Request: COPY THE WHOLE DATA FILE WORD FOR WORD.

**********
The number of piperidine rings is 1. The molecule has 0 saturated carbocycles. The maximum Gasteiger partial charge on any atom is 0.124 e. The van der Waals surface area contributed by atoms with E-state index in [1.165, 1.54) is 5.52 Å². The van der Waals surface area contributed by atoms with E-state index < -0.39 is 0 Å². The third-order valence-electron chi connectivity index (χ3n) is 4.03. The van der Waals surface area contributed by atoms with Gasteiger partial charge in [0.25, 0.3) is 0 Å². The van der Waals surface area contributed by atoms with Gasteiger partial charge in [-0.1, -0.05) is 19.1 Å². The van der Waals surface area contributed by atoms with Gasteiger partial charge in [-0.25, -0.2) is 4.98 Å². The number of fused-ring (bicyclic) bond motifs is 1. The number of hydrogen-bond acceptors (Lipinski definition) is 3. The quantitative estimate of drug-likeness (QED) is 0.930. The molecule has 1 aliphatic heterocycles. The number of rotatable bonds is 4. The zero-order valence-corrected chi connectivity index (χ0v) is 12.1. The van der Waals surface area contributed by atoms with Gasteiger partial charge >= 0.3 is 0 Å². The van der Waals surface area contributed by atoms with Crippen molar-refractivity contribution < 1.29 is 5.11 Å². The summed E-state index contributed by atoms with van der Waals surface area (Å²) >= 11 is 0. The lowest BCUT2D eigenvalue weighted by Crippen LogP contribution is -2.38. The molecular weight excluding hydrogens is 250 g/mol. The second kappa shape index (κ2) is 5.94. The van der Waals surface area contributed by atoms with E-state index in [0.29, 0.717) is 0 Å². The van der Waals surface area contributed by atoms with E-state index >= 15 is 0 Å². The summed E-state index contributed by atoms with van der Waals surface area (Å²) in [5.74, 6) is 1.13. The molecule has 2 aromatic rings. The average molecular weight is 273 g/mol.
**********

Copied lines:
The number of piperidine rings is 1. The molecule has 0 saturated carbocycles. The maximum Gasteiger partial charge on any atom is 0.124 e. The van der Waals surface area contributed by atoms with E-state index in [1.165, 1.54) is 5.52 Å². The van der Waals surface area contributed by atoms with E-state index < -0.39 is 0 Å². The third-order valence-electron chi connectivity index (χ3n) is 4.03. The van der Waals surface area contributed by atoms with Gasteiger partial charge in [0.25, 0.3) is 0 Å². The van der Waals surface area contributed by atoms with Gasteiger partial charge in [-0.1, -0.05) is 19.1 Å². The van der Waals surface area contributed by atoms with Gasteiger partial charge in [-0.25, -0.2) is 4.98 Å². The number of fused-ring (bicyclic) bond motifs is 1. The number of hydrogen-bond acceptors (Lipinski definition) is 3. The quantitative estimate of drug-likeness (QED) is 0.930. The molecule has 1 aliphatic heterocycles. The number of rotatable bonds is 4. The zero-order valence-corrected chi connectivity index (χ0v) is 12.1. The van der Waals surface area contributed by atoms with Gasteiger partial charge >= 0.3 is 0 Å². The van der Waals surface area contributed by atoms with Crippen molar-refractivity contribution < 1.29 is 5.11 Å². The summed E-state index contributed by atoms with van der Waals surface area (Å²) >= 11 is 0. The lowest BCUT2D eigenvalue weighted by Crippen LogP contribution is -2.38. The molecular weight excluding hydrogens is 250 g/mol. The second kappa shape index (κ2) is 5.94. The van der Waals surface area contributed by atoms with E-state index in [0.29, 0.717) is 0 Å². The van der Waals surface area contributed by atoms with E-state index >= 15 is 0 Å². The summed E-state index contributed by atoms with van der Waals surface area (Å²) in [5.74, 6) is 1.13. The molecule has 2 aromatic rings. The average molecular weight is 273 g/mol.